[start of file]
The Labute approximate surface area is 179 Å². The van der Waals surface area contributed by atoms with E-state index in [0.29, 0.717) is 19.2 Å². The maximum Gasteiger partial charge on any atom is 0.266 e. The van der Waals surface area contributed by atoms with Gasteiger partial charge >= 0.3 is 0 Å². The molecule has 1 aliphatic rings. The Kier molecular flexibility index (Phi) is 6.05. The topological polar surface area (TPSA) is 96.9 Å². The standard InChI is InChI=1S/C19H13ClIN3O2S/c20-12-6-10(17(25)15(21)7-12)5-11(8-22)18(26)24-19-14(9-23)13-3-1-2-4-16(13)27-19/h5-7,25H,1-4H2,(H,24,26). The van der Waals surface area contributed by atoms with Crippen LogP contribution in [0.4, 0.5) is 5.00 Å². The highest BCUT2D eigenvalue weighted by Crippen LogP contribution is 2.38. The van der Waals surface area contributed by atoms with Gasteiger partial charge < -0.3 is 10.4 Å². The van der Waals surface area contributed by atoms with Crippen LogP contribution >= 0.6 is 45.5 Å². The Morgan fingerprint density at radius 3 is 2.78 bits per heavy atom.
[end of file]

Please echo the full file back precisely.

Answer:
The Labute approximate surface area is 179 Å². The van der Waals surface area contributed by atoms with E-state index in [0.29, 0.717) is 19.2 Å². The maximum Gasteiger partial charge on any atom is 0.266 e. The van der Waals surface area contributed by atoms with Gasteiger partial charge >= 0.3 is 0 Å². The molecule has 1 aliphatic rings. The Kier molecular flexibility index (Phi) is 6.05. The topological polar surface area (TPSA) is 96.9 Å². The standard InChI is InChI=1S/C19H13ClIN3O2S/c20-12-6-10(17(25)15(21)7-12)5-11(8-22)18(26)24-19-14(9-23)13-3-1-2-4-16(13)27-19/h5-7,25H,1-4H2,(H,24,26). The van der Waals surface area contributed by atoms with Crippen LogP contribution in [0.4, 0.5) is 5.00 Å². The highest BCUT2D eigenvalue weighted by Crippen LogP contribution is 2.38. The van der Waals surface area contributed by atoms with Gasteiger partial charge < -0.3 is 10.4 Å². The van der Waals surface area contributed by atoms with Crippen LogP contribution >= 0.6 is 45.5 Å². The Morgan fingerprint density at radius 3 is 2.78 bits per heavy atom.